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Posts Tagged ‘reasoning’

Scientific American: Winning Argument: As a ‘New’ Critique of Reason, Argumentative Theory Is Trite but Useful.

In recent posts here on RAIL I’ve been upfront about my tendency to like Mercier and Sperber’s work. Critical discussion of it, however, is still valuable and this short article in Scientific American by John Horgan is an accessible, if somewhat ambivalent gesture in that direction.

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Harman announced on Twitter today that the full text of his 1987 book on reasoning, Change in View had been made available for free download at his website.  Readers of RAIL will, I think, find Harman’s book interesting if they’ve not yet been exposed to it.  Chapter 2 in particular will be of interest to many, as Harman there argues that “logic is not of any special relevance” to the theory of reasoning.  Chapter 7, on explanatory coherence is also likely to arouse the interest of many readers. Apart from Chapters two and seven there are treatments of belief revision, implicit commitments, and reason and obligation that are likely to be of interest as well. Harman’s characteristically thorough and challenging analysis are evident throughout Change in View. The book can be downloaded in sections or as one file. Either way, it’s a great opportunity to get a hold of a fascinating book by one of the most influential American philosophers of the last 40 years.

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Apollo and the Muses by Hans Holbein the Younger, 1533

The world of those who study argument and who study reason and rationality is abuzz with talk of the provocative research of Hugo Mercier and Dan Sperber. Anyone who was at last week’s OSSA conference heard their names in practically every other conversation or presentation. For my own part I’m not sure quite what to make of their work.  On the one hand it’s exciting to see argument and reason brought together in empirical research, and I’m well on record as being very friendly to the notion that argument has a very deeply rooted functionality for human beings at both the collective and individual levels. On the other hand, I’m not sure that there aren’t grave problems lurking within. For one, Mercier and Sperber seem at times to work from the assumption that ‘argument’ means ‘deductive argument’ and if this is so, I’m not at all sure that it is wise.  The body of work on analogy alone would give me pause regarding the prospects of such a view, to say nothing of the work of the informal logic movement in the last 30 years.  There are other things that trouble me, but as I’m still doing research in this general idea I’ll try to save myself what might turn out to be a super-sized helping of crow and leave the reader to their own devices where Messrs. Mercier and Sperber are concerned.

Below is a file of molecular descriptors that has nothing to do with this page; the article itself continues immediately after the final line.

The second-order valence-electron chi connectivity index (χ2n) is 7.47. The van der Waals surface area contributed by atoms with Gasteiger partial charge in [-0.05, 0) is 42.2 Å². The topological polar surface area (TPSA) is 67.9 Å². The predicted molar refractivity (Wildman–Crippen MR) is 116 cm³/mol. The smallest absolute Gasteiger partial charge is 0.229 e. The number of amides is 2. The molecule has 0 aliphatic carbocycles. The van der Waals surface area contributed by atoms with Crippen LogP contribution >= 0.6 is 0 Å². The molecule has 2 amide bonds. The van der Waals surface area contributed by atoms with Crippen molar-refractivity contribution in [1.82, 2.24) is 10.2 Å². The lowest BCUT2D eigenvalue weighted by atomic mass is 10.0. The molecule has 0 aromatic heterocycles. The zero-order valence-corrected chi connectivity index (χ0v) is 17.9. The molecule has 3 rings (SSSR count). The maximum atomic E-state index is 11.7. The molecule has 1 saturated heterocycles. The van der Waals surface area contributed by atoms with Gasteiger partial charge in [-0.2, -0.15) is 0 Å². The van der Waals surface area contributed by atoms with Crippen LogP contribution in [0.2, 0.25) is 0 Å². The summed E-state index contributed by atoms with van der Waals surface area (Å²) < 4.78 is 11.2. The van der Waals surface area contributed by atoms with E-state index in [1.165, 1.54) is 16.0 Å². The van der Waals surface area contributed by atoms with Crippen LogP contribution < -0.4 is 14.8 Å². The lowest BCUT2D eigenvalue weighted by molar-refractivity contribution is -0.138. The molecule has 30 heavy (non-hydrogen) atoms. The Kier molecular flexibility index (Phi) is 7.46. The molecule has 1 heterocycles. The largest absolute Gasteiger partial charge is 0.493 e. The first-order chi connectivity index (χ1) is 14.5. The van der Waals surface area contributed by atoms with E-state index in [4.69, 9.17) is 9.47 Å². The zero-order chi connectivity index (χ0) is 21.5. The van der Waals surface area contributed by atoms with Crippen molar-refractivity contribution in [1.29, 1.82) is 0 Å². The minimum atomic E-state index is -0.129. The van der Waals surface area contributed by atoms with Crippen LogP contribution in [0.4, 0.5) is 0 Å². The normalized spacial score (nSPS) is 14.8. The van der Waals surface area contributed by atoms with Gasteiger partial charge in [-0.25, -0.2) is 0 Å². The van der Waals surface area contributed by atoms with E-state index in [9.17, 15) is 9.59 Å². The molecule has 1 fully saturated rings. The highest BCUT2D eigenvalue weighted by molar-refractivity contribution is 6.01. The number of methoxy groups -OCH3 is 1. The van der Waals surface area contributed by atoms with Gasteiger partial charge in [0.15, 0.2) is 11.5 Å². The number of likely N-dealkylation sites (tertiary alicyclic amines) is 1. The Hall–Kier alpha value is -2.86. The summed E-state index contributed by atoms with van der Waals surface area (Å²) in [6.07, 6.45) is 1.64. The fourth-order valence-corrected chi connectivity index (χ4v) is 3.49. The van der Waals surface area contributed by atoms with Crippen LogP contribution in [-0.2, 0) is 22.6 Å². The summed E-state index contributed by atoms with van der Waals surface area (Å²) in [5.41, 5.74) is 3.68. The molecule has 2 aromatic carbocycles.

At any rate there’s no denying it’s relevance to the world of argumentation theory.  In that vein this video interview with Hugo Mercier is one that I expect will be of interest to many.  The interview is located at the web journal* Edge, itself worth a look to those with an interest in interdisciplinary intellectual discourse.

*(All apologies to those of you who thought that by ‘Edge’ I was referring to an Irish fellow–though I confess I probably would have watched that interview with interest too.)

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Apparently the gang over at Less Wrong think so, and they’ve got a paper that backs them up.  From the blog:

Mercier and Sperber argue that, when you look at research that studies people in the appropriate settings, we turn out to be in fact quite good at reasoning when we are in the process of arguing; specifically, we demonstrate skill at producing arguments and at evaluating others’ arguments.

Interesting stuff, especially given that by ‘argument’ here Mercier and Sperber, the paper’s authors, intend the attempt to persuade, not to rationally convince.  In a nutshell, their contention is that we reason better when we are trying to persuade others to adopt our point of view. Conversely, when we aim at the truth we do worse at being reasonable.  Hmmm.  🙂

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